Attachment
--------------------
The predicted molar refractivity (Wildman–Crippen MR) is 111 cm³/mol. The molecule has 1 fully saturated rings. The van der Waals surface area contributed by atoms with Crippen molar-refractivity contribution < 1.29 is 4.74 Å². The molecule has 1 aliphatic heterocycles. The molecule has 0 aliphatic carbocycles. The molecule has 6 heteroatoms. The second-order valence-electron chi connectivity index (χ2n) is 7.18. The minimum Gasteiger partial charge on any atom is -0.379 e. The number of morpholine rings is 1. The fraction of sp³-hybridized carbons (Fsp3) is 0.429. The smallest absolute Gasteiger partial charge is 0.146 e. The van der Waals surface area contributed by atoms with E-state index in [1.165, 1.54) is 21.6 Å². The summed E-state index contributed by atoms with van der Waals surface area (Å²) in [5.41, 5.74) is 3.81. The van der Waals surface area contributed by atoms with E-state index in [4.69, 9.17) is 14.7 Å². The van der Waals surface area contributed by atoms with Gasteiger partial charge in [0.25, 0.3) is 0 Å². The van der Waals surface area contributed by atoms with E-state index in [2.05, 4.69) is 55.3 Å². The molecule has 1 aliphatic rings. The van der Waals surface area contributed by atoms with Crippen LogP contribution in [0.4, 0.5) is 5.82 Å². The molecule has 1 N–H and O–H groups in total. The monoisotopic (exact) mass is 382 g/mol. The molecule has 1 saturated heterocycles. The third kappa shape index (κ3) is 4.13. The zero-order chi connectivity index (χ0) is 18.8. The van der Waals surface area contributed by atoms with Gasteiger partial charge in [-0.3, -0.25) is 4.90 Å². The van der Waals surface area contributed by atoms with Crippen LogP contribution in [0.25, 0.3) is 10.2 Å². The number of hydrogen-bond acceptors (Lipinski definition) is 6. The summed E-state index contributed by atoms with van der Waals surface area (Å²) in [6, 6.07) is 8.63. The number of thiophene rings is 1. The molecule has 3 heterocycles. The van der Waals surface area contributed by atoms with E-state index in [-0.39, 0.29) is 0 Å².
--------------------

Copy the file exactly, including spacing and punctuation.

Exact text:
The predicted molar refractivity (Wildman–Crippen MR) is 111 cm³/mol. The molecule has 1 fully saturated rings. The van der Waals surface area contributed by atoms with Crippen molar-refractivity contribution < 1.29 is 4.74 Å². The molecule has 1 aliphatic heterocycles. The molecule has 0 aliphatic carbocycles. The molecule has 6 heteroatoms. The second-order valence-electron chi connectivity index (χ2n) is 7.18. The minimum Gasteiger partial charge on any atom is -0.379 e. The number of morpholine rings is 1. The fraction of sp³-hybridized carbons (Fsp3) is 0.429. The smallest absolute Gasteiger partial charge is 0.146 e. The van der Waals surface area contributed by atoms with E-state index in [1.165, 1.54) is 21.6 Å². The summed E-state index contributed by atoms with van der Waals surface area (Å²) in [5.41, 5.74) is 3.81. The van der Waals surface area contributed by atoms with E-state index in [4.69, 9.17) is 14.7 Å². The van der Waals surface area contributed by atoms with Gasteiger partial charge in [0.25, 0.3) is 0 Å². The van der Waals surface area contributed by atoms with E-state index in [2.05, 4.69) is 55.3 Å². The molecule has 1 aliphatic rings. The van der Waals surface area contributed by atoms with Crippen LogP contribution in [0.4, 0.5) is 5.82 Å². The molecule has 1 N–H and O–H groups in total. The monoisotopic (exact) mass is 382 g/mol. The molecule has 1 saturated heterocycles. The third kappa shape index (κ3) is 4.13. The zero-order chi connectivity index (χ0) is 18.8. The van der Waals surface area contributed by atoms with Gasteiger partial charge in [-0.3, -0.25) is 4.90 Å². The van der Waals surface area contributed by atoms with Crippen LogP contribution in [0.25, 0.3) is 10.2 Å². The number of hydrogen-bond acceptors (Lipinski definition) is 6. The summed E-state index contributed by atoms with van der Waals surface area (Å²) in [6, 6.07) is 8.63. The number of thiophene rings is 1. The molecule has 3 heterocycles. The van der Waals surface area contributed by atoms with E-state index in [-0.39, 0.29) is 0 Å².